TALLAHASSEE — Voters on both sides of Tampa Bay remain ambivalent about Gov. Rick Scott after his third year in office, and they are sharply divided over his job performance as he seeks a second term.
In a survey of voters in Pinellas and Hillsborough counties, 46 percent graded Scott's overall job performance as good or average, and 44 percent called it not so good or poor.
Only 5 percent said Scott's job performance was excellent, and the remaining 5 percent had no opinion. The results suggest that Scott has a long way to go to convince voters in a crucial bellwether region of Florida that he deserves four more years in office.
The poll for the Tampa Bay Times, Bay News 9 and AM 820 News was conducted by phone Dec. 12-17 and has a margin of error of 3.9 percentage points.
The survey results fit a consistent pattern since Scott took office three years ago this week: Despite his highly disciplined focus on creating jobs in a time of steadily improving economic conditions, people are still lukewarm about Florida's 45th governor.
"I'm very happy with Rick Scott. I think he's improved our economy," said Linda Mooney, 65, of Lutz, a Republican retiree who described herself as a conservative with Christian values and who gave Scott an excellent rating."
James Sewell, 62, of St. Petersburg, a registered nurse and a Democrat who has lived in Pinellas since 1982, called Scott a "disaster" for the state.
"I regret that he was ever elected," said Sewell, who faulted Scott for cutting spending on education in 2011 before he increased it the past two years and for rejecting billions of dollars in federal money for a bullet train connecting Tampa and Orlando.
"That was ridiculous. A dumb move," Sewell said.
Overall, 31 percent gave Scott a rating of poor, a higher figure than in any other performance category in the poll, and 37 percent of them were age 55 or older, more than in any other age group.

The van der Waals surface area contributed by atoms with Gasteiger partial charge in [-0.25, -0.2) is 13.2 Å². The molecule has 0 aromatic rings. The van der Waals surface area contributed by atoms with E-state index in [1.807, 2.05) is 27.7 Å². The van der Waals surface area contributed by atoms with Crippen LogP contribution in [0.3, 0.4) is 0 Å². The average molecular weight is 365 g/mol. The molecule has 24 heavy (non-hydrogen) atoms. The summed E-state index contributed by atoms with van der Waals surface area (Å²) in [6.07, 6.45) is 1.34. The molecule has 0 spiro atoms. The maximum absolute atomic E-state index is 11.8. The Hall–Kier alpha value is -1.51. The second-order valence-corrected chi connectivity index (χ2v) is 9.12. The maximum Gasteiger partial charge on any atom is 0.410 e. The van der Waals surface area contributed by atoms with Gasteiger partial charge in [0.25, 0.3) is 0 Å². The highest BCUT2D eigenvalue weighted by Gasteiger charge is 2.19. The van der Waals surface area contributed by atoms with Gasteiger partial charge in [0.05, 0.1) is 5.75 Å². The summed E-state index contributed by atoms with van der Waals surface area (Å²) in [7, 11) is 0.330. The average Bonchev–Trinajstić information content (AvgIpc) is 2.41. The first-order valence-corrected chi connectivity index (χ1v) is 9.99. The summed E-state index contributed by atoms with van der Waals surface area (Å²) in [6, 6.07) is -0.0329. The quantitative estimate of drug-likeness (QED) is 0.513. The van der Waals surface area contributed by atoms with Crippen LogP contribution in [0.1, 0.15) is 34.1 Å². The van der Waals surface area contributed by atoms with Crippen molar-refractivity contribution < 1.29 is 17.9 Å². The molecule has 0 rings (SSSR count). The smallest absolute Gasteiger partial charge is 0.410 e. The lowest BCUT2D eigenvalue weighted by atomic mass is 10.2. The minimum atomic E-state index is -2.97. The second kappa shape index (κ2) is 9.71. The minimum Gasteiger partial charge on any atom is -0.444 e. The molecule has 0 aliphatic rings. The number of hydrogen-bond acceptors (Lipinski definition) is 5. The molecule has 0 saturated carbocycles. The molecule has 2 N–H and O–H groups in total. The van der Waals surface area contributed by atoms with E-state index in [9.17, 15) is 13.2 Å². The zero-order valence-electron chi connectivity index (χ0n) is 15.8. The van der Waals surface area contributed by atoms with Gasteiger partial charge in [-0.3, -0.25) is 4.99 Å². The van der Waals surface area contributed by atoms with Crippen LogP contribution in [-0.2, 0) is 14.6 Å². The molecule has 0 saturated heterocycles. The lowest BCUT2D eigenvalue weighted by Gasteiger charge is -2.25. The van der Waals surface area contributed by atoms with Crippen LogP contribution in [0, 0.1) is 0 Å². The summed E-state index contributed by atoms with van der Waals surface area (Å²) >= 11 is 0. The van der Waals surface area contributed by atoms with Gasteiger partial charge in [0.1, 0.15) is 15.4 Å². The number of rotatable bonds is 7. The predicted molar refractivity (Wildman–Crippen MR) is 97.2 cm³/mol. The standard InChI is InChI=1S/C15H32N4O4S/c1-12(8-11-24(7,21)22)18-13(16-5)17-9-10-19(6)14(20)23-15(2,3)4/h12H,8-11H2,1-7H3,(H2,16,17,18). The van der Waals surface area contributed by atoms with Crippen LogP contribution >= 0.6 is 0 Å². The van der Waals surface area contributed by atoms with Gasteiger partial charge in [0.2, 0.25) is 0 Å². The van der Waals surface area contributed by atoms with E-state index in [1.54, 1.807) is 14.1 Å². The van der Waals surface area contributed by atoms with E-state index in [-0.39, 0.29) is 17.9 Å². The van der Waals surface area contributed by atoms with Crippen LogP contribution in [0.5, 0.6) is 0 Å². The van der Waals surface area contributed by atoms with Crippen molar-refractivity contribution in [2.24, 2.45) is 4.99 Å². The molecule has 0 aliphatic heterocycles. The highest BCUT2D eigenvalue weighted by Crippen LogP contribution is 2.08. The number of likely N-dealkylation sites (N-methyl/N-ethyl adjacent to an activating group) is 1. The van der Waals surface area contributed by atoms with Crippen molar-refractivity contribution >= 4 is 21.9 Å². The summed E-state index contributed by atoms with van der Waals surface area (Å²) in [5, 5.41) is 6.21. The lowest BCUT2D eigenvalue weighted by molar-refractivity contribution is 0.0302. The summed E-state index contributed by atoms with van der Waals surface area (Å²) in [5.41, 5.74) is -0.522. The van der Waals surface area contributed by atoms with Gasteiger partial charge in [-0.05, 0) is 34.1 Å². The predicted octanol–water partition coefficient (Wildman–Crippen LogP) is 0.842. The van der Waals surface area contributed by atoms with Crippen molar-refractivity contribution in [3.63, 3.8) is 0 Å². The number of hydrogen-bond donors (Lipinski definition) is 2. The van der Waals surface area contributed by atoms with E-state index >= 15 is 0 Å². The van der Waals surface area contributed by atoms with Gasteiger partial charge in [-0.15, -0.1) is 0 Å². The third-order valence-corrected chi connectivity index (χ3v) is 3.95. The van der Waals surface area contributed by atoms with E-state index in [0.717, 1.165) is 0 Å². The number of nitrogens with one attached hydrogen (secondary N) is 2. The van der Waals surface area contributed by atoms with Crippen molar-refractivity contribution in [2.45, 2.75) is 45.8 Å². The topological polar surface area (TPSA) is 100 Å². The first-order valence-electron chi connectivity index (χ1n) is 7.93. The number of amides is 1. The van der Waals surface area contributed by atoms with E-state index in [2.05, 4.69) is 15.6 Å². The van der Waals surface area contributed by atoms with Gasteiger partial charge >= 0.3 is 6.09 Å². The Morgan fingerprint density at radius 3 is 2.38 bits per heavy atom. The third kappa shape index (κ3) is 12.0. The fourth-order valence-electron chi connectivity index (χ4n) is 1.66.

Older voters are generally more likely to vote in elections such as the one this year, which is an off year without a presidential election, when turnout typically is lower in Florida.
Scott, a Republican, narrowly won election in 2010 as a political outsider who largely financed his campaign with $73 million of his fortune. His likely Democratic rival will be Charlie Crist, the former Republican governor from St. Petersburg who ran unsuccessfully as an independent U.S. Senate candidate in 2010.
Grant Becker, 53, of Tierra Verde, a five-year resident of Pinellas who works for a mobile communications company in Hillsborough, said he's pleased with Scott's performance but gave him a "50-50" chance of winning re-election, in part because Scott is not "charismatic" enough.
"He seems to really be addressing the Florida economy," Becker said, "and he's encouraging businesses to move to Florida, which is a good thing."
Becker specifically cited the corporate expansion plans by Amazon and Hertz in the state, both of which Scott has cited as success stories.
Becker said he appreciated Scott's decision in early 2011 to reject high-speed rail money from Washington. "The long-term operating costs would have killed us," he said.
Chelsea Bonnain, 22, of St. Petersburg, an independent voter who recently graduated from the University of Central Florida with a degree in molecular biology, said Scott has not done enough to support public schools and teachers.
"I feel like they are very much underpaid," said Bonnain, who was not aware that Scott's single biggest priority in 2013 was a $2,500 pay raise for teachers.
Tampa Bay is the state's largest TV market, where voter turnout generally exceeds the state average and where Scott's likely opponent, Crist, is especially well known as a longtime resident of St. Petersburg.
Voters in Hillsborough had a slightly more positive assessment of Scott than voters in Pinellas (48 percent good or average in Hillsborough, compared with 44 percent good or average in Pinellas). But with the poll's margin of error, it was not statistically significant.
Scott performed slightly better among men than among women, the poll showed.
Even Scott's own polling shows him trailing Crist, but not by much. The Scott campaign recently released a statewide survey of 1,000 likely voters by Fabrizio, McLaughlin & Associates that showed Crist with a 4 percentage-point lead.
Steve Bousquet can be reached at firstname.lastname@example.org or (850) 224-7263.